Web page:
Thanks for the tips, DB & Cliff. I probably will go with just the extra course diamond hone for now & see how it works out. I've used a file in the past when beginning to reprofile totally unsharpened false edges but didn't want to chance possible problems with the custom piece.

Cliff, can you recommend a good source of Japanese waterstones? I may have overlooked them, I don't recall seeing them at online dealers. Also, do the grits for these use a different scale? You mentioned 250 being a very low grit, yet the Lansky medium hone is a 280. Thanks again.

------------------
--+Brian+--
 
Hmmm... This reminds me of what happened to my homemade small bowie knife a while ago.

I was showing it off to a couple of friends of mine by slicing everything I can think of. After doing nth number of slices on thick cardboard boxes and some abaca hemp ropes, the edge finally dulled. A few swipes on my arkansas-like stone (dunno what this is really, just got it from my dad), it was back to its hair-popping sharp edge (edge is convex, btw, similar to the Moran blade). The steel is ball-bearing steel as far as I can recall. It's supposed to be pretty tough, though I was wondering how come only a few swipes on the stone gave its edge back if it was really hard steel? Is it the edge angle? the bevel? or something else? I was cutting through stuffs that were known to dull blades easily.

Not that I'm complaining.
smile.gif
It actually feels good to be able to put the edge back there (thanks to Joe T.'s teachings, hehe) manually. I'm just thinking why it's so easy to put the edge back on a steel type that's known to be very hard.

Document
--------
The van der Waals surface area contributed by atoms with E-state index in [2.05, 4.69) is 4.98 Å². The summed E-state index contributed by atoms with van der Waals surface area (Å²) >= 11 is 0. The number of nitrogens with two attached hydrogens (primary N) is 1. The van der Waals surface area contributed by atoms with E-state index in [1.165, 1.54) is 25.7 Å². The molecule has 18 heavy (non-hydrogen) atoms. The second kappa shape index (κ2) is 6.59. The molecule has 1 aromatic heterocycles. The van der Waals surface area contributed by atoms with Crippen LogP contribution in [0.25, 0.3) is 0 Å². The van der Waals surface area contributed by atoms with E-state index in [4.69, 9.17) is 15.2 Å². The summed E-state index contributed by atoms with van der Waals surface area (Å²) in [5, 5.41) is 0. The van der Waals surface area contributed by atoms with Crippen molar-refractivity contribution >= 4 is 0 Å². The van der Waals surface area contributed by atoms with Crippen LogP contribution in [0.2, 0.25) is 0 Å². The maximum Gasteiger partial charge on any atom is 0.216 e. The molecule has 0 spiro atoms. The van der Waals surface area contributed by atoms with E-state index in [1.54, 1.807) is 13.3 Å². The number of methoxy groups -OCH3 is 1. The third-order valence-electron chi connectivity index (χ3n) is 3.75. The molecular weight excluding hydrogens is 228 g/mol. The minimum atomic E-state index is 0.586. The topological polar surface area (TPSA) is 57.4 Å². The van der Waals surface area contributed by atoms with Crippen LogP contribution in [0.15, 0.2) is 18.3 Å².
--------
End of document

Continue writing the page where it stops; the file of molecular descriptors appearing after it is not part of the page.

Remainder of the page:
Any clues?

Dan
 
Brian:

http://www.leevalley.com/

And yeah, the Japanese waterstones use much higher grit values. A 4000 is like a 1200 DMT. So a 250 is really coarse, I think that's the big green slab. DMT's are great as you don't have to use much pressure and they never hollow out - but the waterstones are lots cheaper.

Dan, its much easier to restore a very tough edge because it generally doesn't deform it just flattens a little bit. A few swipes on a stone or steel gets it back into shape fast. If the blade is on the other hand really soft, it tends to flop around, get impacted, chip out etc. and requires much more effort to get back into shape.

Along the same line, high alloy steels for example are more trouble to maintain that low alloy ones because the more carbides the bigger chunks of the steel matrix that break off. Of course the more carbides the more abrasion resistant and the longer the times between sharpening.

-Cliff
 
Hi Cliff..
smile.gif
Thanks for the info. That was a sigh of relief. lol... For a while there, I was beginning to feel that this steel is too soft since around two passes on the whetstone gives its edge back.
But it doesn't chip, not even when I hit it on bone. So I guess the steel is really hard. Maybe I should change the edge profile to make the edge last longer? Ah well, I guess I'll try to experiment on it.
smile.gif
I dread to think what I'll do if I did chip the edge soon, putting back the convex edge will be a tough one.

Thanks again pal.
smile.gif


Dan
 
Thanks again, Cliff. Lee Valley's "stone pond" looks very interesting.

------------------
--+Brian+--
 
Dan, I would. None of my knives have the same edge bevels on them as none of my knives are used to do the same thing. Finding the optimal bevel is not difficult but just time consuming. I generally do it gradually. If the edge doesn't chip out, the next time I lower it a little to get better performance. I keep doing this until it gets too fragile and then I just go back up one step - bingo - I not have the optimum mix of cutting ability and durability. You do bring up a good point on the chipping issue which is why you don't see a lot of heavy use knives in the high sixties in RC. Yes they would hold their edge on soft materials forever, but would chip out easily on harder stuff and be a lot of trouble to maintain.

Brian, yeah, it stops you from making a mess. I hacked one together and it works well enough. Lee Valley also has some very nice cheap plastic angle guides for sharpening. While I would not reccommend them for serious use they will quickly allow an inexperienced person to get a decent edge on a blunt knife.

-Cliff

[This message has been edited by Cliff Stamp (edited 09 April 1999).]